Photo: Author enjoying some Japanese clear air.
(Two Minute Read)
Preparation is key. On your holiday you want your time to be as relaxing and problem free as possible. So here are three things you should consider before you launch your day on the slopes.
What’s the Weather Really Doing?
It's important you do your own homework and not rely on second hand reports. You can’t make judgements based on ‘mates’ and shouldn’t do so if you are in charge of a family or group. There are lots of good sites to look at weather reports and forecasts. Be aware that official resort reports tend to extra “optimistic”. Independent sites such as Snow.com or government sites such as the BOM usually give me the most objective picture. Apart from checking snow fall have a look at temperature, precipitation, wind and visibility and know what they all mean for your day out.
Check the conditions (again) (ABC= Always Be Checking) but pay extra attention to wind
Wind can make or break a good day on the hill. First, “wind chill” can make the difference between outside feeling like -1c or -10c, so it’s important to look at the wind speed and wind chill factor when deciding how much to wear and making sure to cover exposed skin when you're out on the hill.
Secondly wind, when roughly over 35km with gusts, has the possibility to slow or even shut lifts. Some lifts are more exposed than others especially when you consider wind direction so as a guest there is no way to know for sure. But knowing where the wind is coming from and keeping an eye on lift statuses will help you stay ahead of the crowds and avoid getting stuck at a slowed or closed lift.
Finally, knowing what direction the wind is coming from is one of the secrets to finding the best snow on the day. If it has snowed recently the wind will often pick the snow up from the windward side and blow it over to the leeward side, adding to the fresh snow depth and even filling in tracks from the previous day. So for example if the wind overnight was a Westerly (meaning blowing FROM the west) it would pick up the snow and dump it on the Eastern facing slopes. From experience this is one of the best ways to find freshies in a resort. If you're not aware of the wind you can very easily end up skiing bulletproof ice even if it had snowed a fresh 10cms overnight. To take advantage of leeward snow loaded slopes you must also know the aspect of the slopes and how certain weather systems hit the resort, so this is where local knowledge and guidance from an instructor is extra valuable.
Navigation: Trail map and meeting spots
Before heading out for the first day of your trip, taking some time to look over the trail map and familiarising yourself with the lifts, trails and meeting spots will go a long way to making your day more relaxing and successful. An example of a 'tear off' map is here and shows what a good orientation this sort of map can give you.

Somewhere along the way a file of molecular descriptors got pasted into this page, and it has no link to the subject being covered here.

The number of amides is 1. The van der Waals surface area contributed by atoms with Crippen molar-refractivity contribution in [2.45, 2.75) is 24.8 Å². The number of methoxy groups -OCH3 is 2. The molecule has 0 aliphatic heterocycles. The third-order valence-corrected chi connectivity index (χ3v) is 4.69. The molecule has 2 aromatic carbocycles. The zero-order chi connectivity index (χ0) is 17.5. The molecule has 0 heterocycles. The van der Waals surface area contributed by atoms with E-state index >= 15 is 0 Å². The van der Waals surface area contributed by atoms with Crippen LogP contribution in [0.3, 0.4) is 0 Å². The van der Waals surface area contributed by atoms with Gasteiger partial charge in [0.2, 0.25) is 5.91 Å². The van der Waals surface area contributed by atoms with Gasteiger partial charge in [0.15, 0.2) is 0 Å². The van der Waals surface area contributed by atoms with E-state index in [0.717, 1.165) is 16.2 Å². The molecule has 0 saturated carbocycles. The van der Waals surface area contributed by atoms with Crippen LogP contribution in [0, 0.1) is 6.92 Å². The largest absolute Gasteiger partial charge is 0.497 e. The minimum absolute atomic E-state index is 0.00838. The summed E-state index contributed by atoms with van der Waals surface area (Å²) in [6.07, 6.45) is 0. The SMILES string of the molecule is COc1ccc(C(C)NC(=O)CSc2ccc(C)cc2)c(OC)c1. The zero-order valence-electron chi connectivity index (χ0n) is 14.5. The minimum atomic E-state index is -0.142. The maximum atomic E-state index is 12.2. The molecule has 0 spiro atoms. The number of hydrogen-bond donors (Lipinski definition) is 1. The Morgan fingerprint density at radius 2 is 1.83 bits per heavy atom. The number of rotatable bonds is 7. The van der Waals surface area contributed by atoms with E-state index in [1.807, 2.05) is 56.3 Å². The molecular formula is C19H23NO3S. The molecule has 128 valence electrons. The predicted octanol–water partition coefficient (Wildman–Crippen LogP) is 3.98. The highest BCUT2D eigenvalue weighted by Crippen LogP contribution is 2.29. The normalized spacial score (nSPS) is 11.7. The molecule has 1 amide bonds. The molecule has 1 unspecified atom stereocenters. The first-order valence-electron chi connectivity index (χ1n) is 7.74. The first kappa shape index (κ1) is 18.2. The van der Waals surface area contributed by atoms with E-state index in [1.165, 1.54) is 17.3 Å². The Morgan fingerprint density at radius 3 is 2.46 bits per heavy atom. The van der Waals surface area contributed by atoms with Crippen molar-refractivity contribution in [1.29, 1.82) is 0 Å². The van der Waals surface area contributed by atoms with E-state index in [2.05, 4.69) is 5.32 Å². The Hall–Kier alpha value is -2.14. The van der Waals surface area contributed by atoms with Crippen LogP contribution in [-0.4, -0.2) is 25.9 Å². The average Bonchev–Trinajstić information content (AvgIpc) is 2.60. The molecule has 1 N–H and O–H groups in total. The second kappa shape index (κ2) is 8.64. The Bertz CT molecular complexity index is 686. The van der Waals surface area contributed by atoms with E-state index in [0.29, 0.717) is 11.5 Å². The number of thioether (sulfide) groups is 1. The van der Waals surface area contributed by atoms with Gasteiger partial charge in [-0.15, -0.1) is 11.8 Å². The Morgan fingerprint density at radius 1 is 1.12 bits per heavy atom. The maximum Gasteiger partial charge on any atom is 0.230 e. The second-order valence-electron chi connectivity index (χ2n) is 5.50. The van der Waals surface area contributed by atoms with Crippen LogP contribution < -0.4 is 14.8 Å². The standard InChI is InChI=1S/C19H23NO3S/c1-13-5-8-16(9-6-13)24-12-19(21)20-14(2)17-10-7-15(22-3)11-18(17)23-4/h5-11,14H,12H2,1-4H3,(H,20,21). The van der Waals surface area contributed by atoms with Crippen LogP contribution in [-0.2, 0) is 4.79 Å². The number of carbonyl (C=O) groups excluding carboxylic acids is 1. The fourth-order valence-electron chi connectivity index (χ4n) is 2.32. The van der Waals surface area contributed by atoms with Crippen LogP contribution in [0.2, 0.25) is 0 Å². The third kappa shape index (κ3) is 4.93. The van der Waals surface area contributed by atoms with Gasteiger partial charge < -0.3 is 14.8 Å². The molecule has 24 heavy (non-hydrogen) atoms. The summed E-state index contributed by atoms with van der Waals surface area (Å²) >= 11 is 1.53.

It might sound like overprepardness to some, but having a solid foundational understanding of the resort can pay huge dividends and can help you avoid getting lost or stuck in big lines and can help you navigate the resort and prevent waiting times when (not if) the group gets split.
Look over the trail map and remember the main lifts or central trails that get you around the resort. In my experience lifts are the best landmarks as they are less in number and they are a focal point for mountain access. On larger resorts as an instructor myself I often don’t memorise all the trail names (I still remember what colour they are though) and I’ll often communicate to other instructors relative to the nearest lift point.
Trails and lifts often have varying and silly names, so it can be useful to define a lift by its capacity (eg. double, triple, quad or gondola) and remember where the different stations are on the hill (eg, bottom, mid or top) relative to other landmarks.
At the start of your day grab a few trail maps from the concierge or ticket office and give them out to your group. You can then also mark out a few meeting spots and decide a location and a time to meet for a break or for lunch (more on this in another blog) .
This allows everyone to pull out their maps for easy navigation (or if they get lost) and allows everyone to be somewhat aware and responsible for the group's decision. These maps also mark ski patrol huts and will have the number for ski patrol on them in case you, a member of your party or someone else on the run needs to call ski patrol for an emergency.
Snow Instructor and Guide